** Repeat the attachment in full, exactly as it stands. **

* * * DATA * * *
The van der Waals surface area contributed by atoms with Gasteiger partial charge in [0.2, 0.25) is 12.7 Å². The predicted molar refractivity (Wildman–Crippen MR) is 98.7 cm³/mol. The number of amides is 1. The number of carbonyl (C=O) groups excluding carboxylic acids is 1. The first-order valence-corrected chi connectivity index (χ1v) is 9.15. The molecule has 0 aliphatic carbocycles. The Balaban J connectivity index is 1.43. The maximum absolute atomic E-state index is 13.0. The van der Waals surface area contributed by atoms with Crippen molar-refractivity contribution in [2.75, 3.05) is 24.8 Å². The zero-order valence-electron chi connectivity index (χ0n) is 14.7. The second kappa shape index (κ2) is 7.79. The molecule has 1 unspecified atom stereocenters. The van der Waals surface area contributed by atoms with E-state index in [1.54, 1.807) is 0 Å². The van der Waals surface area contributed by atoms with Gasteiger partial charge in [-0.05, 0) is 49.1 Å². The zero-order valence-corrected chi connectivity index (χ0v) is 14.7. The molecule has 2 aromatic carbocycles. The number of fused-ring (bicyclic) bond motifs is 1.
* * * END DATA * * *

The van der Waals surface area contributed by atoms with Gasteiger partial charge in [0.2, 0.25) is 12.7 Å². The predicted molar refractivity (Wildman–Crippen MR) is 98.7 cm³/mol. The number of amides is 1. The number of carbonyl (C=O) groups excluding carboxylic acids is 1. The first-order valence-corrected chi connectivity index (χ1v) is 9.15. The molecule has 0 aliphatic carbocycles. The Balaban J connectivity index is 1.43. The maximum absolute atomic E-state index is 13.0. The van der Waals surface area contributed by atoms with Crippen molar-refractivity contribution in [2.75, 3.05) is 24.8 Å². The zero-order valence-electron chi connectivity index (χ0n) is 14.7. The second kappa shape index (κ2) is 7.79. The molecule has 1 unspecified atom stereocenters. The van der Waals surface area contributed by atoms with E-state index in [1.54, 1.807) is 0 Å². The van der Waals surface area contributed by atoms with Gasteiger partial charge in [-0.05, 0) is 49.1 Å². The zero-order valence-corrected chi connectivity index (χ0v) is 14.7. The molecule has 2 aromatic carbocycles. The number of fused-ring (bicyclic) bond motifs is 1.